That said, I can't quite bring myself to do this completely. It's good advice up to a point, but having governing rules for the architecture of your dungeon can be helpful, too, in getting you past that stage of infinite possibility when presented with a blank section, and in helping you as a DM to understand this place you've just drawn and therefore present it in a more cohesive, enjoyable way.

As an example of what I mean, even thinking about this problem in the first place brings up the question of the thickness of any given wall segment. This in turn has led to me contemplating how the players will move through the dungeon. If a section of wall is 10' thick, then it's effectively impassible without high-level magicks. Yes, you could set a team of men at it with pickaxes and shovels and be through in a few hours, but really you're just wasting time and effort. However, if a section of wall is only about a foot thick, then suddenly it opens up tactical options. You can maybe hear into the next room. You can even maybe enter through the thin spot, with some preparation (though it probably won't be quiet). You're more likely to find secret doors or passages or features there because it takes less architectural faffing about to put something useful in.

More difficult than you might think to find the proper place for in your dungeon.

Thursday, December 29, 2016

A bit of housekeeping

Happy New Year!

I'm going to use the fact that time is arbitrarily (though conveniently) marked in the Gregorian calendar in such a way that this time appears special to noodle on about this blog for a bit.

I seem to have continued writing decently regularly, much to my surprise. I think part of the reason is the start of grad school; despite having significantly less time to think about these kinds of things, now I'm also on a schedule and exposed to new people. Gaming is a social activity, after all, so meeting new people could easily get the gaming juices flowing. Maybe it also has something to do with the Tuesday-Thursday schedule (that evolved from my class schedule), which is much more manageable than the absurdly over-ambitious daily or semi-daily thing I first tried for when I started this blog.

I'm hopeful that my regular posting will still continue into the new year. After all, I still have a lot of work to do on the Desolate North and for gaming in general. I want to come up with a framework for figuring out the resources for settlements of various sizes, including how the PCs interact with them. (I'm thinking changing the markets by spending money, their militaries, how easy it is to find what kinds of items, and a domain-level view of what kinds of resources they possess and exploit, all without needed to turn this in to Spreadsheets & Secretaries. Something a little like AER, but lighter weight and in some places less abstract.) I have a whole bunch of hex contents ideas I want to flesh out on this here blog. I'm still writing that megadungeon, and I want to post what I can about how it's shaping up without revealing enough to spoil surprises for the players. And at some point soon hopefully there will be some play reports coming in as I get a group together.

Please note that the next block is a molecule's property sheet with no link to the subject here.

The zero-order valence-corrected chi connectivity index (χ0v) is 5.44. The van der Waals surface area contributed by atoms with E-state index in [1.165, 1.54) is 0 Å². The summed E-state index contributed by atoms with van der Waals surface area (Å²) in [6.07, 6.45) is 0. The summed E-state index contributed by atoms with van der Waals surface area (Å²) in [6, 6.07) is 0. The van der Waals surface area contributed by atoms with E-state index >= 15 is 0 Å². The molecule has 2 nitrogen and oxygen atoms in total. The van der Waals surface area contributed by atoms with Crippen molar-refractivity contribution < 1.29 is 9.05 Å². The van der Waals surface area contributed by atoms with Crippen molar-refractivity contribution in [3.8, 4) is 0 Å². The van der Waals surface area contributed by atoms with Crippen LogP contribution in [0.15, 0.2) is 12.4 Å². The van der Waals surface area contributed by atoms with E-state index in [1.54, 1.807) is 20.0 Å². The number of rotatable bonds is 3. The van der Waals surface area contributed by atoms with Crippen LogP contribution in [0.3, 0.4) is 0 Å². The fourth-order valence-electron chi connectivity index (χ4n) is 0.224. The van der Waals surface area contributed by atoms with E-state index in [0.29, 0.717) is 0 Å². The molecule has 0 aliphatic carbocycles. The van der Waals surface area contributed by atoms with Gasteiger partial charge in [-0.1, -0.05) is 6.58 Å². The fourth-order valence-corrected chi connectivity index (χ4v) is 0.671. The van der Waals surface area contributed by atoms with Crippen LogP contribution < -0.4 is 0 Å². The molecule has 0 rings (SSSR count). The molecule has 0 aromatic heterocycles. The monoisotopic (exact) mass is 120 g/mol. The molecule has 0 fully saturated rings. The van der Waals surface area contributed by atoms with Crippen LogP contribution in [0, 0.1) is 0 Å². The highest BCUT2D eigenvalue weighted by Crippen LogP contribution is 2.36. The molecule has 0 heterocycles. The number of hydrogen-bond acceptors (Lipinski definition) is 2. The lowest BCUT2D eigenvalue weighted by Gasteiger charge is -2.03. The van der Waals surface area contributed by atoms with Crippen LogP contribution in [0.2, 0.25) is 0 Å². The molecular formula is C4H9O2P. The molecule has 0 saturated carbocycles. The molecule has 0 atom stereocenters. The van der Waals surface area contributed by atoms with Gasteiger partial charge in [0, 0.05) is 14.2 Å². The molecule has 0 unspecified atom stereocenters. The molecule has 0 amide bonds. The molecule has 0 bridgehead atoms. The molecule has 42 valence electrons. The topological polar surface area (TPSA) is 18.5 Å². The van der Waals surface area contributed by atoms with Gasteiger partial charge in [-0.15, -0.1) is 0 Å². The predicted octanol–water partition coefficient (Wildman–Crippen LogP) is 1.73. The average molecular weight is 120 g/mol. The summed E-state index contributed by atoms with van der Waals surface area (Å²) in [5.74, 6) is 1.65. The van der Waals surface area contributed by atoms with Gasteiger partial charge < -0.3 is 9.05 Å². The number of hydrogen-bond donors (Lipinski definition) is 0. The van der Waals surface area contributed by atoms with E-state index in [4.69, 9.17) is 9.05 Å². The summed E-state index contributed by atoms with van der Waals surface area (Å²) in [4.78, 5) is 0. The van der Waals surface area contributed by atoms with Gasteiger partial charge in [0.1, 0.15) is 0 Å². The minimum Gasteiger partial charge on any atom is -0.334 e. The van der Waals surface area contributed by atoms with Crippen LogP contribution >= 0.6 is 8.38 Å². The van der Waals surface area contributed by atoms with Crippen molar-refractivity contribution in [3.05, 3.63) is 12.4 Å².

All that said, I re-iterate that this blog is not a commitment for me. Posting might drop off again with no notice whatsoever due to life changes or a lack of interest. Take all this as a good sign, but not a promise.

Tuesday, December 27, 2016

Bisociation as dungeon device

Let me share something with you.

I committed to building a megadungeon for the Desolate North a while ago. Quite a while ago. The first thing I started with was an idea of what kind of place I wanted and a tie-in to the campaign. I decided on an old dwarven fortress, abandoned for centuries. I promptly made a side-view map (pretty cool, too, and pretty detailed, if I may say so myself)...and then got swept up in real life. This was back before my recent spate of posting, mind.